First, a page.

4. Celiac.com 01/09/2017 - Some researchers have criticized the usefulness of the 7 level Marsh-Oberhuber classification of mucosal damage in patients with celiac disease. Even though assessing duodenal biopsies with dissecting microscopy is a somewhat crude method, it can provide useful information in cases of obvious villous atrophy. For the past 15 years, one research team has analyzed duodenal biopsies with dissecting microscopy before sending them to the pathology department for histology. Their feeling is that, if dissecting microscopy and traditional histology were comparable, the grading of the histological lesion would be unnecessary, or even pointless, for proper diagnosis of most enteropathies. That research team recently set out to settle that question. The team included F Biagi, C Vattiato, M Burrone, A Schiepatti, S Agazzi, G Maiorano, O Luinetti, C Alvisi, C Klersy, and GR Corazza. They are variously affiliated with the First Department of Internal Medicine, the Biometry and Statistics, the Department of Pathology at University of Pavia, Fondazione IRCCS Policlinico San Matteo, Pavia, Italy; and with the Department of Translational Medicine, Università del Piemonte Orientale, Novara, Italy. They conducted a retrospective analysis of the clinical notes of all 2,075 patients undergoing duodenal biopsy between September 1999 and June 2015. They collected and statistically compared the results of duodenal mucosal evaluation with both dissecting microscopy and traditional histology. Their results, using κ statistics, showed a substantial agreement of the two methods (κ statistics 0.78). Sensitivity of dissecting microscopy for detection of severe villous atrophy was 85.1% (95% CI 81.2% to 88.5%) and specificity was 95% (95% CI 93.8% to 96%). Although dissecting microscopy is no substitute for traditional histology, these results suggest that most celiac disease-related and other flat enteropathies can be sufficiently diagnosed without grading villous atrophy. Source: J Clin Pathol. 2016 Dec;69(12):1051-1054. doi: 10.1136/jclinpath-2016-203711. Epub 2016 May 4.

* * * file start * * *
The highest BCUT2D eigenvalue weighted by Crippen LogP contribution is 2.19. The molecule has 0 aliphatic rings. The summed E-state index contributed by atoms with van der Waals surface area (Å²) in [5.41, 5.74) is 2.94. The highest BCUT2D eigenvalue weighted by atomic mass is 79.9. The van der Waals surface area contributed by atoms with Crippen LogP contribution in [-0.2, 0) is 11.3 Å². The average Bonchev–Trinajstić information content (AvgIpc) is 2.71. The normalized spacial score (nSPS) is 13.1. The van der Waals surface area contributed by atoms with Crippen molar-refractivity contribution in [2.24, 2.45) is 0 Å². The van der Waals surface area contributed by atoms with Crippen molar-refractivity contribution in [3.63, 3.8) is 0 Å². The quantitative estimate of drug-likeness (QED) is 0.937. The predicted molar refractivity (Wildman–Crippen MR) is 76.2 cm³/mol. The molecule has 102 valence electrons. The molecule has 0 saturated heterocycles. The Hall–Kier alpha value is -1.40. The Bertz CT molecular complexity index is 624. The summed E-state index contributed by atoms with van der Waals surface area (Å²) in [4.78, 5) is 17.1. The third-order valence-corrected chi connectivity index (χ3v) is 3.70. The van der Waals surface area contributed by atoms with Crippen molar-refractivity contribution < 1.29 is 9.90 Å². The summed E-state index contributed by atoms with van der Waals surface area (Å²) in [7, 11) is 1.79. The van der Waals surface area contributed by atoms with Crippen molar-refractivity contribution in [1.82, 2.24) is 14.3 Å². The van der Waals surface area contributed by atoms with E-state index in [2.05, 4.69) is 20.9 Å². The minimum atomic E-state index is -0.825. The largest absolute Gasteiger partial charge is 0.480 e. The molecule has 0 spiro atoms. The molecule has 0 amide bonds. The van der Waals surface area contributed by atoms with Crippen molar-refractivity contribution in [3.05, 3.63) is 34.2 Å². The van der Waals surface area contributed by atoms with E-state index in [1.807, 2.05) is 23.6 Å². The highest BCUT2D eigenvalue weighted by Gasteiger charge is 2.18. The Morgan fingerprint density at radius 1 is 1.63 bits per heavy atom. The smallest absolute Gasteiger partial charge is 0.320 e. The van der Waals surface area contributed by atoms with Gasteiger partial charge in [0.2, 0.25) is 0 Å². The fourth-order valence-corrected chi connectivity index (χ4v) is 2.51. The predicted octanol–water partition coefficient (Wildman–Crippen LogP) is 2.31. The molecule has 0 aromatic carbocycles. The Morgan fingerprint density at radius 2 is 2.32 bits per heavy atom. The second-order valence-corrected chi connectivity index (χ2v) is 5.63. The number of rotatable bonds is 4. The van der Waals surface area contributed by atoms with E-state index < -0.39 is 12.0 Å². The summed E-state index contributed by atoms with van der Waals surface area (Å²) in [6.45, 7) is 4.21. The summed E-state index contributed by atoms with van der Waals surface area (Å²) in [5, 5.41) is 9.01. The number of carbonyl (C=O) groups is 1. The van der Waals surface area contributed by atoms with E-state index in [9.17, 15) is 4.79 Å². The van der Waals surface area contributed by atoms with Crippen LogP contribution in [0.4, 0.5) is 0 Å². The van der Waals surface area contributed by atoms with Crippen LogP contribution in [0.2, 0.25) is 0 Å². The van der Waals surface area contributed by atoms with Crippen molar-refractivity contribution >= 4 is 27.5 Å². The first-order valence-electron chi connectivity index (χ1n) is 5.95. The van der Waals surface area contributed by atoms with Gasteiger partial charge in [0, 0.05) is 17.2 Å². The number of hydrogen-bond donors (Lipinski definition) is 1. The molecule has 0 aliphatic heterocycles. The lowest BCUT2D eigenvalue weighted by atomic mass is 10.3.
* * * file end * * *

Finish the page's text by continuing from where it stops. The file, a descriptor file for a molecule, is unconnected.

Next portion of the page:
5. Hey, I am new here. I been having many symptoms celiacs disease, including clasic and non classic symptoms, neurological problems and even Alopecia Totalis (since the age of 19, no eyebrows etc). However, my CBC, Iron and B12 are allways normal. I have had low Iron levels once, when I was a kid, but when I do my routine blood tests each year, theyare fine.. Althoug, I have had low levels of potasium good few times, but they werent above the norm. I recived my CBC, b12, Iron blood results just few days, stil waiting for my antibody results to come back in few weeks. My symptoms I experience are: Frequent infections, colds (every year) Alopecia universalis (Not even one hair on the body) Eczemas Nail problems Fungal infections Spots Frequent nasal bleeds (especially when I was a kid) Bloating, gas, GERD, fatty stools, diarhea Enamel problems Lip sores Hot flushes Cold hands and feet Nasal congestion Dry skin Sore eyes Heat intolerance Swolen neck lymph nodes Bleeding gums Bruising Blacking out when standing Dizzines during physical activity Dandruff ADD, brain fog, anxiety, severe depression, extreme fatigue, memory problems, panic attacks when I was a kid. etc.. Weight gain and loss Unable to gain muscle So my main concern was, if it is possible to have Celiac without ANEMIA, folate or b12 deffency? I really wish it was Celiac, this would mean a possible end of my problems. As I am 23 yo and been feeling like an old man since I was a little kid.. P.S. I got my thyroid checked few times and all came clear.Not sure if thyroid tests can show Heshimotos though. My GP thinks that I am a hypocondriac, so do I sometimes..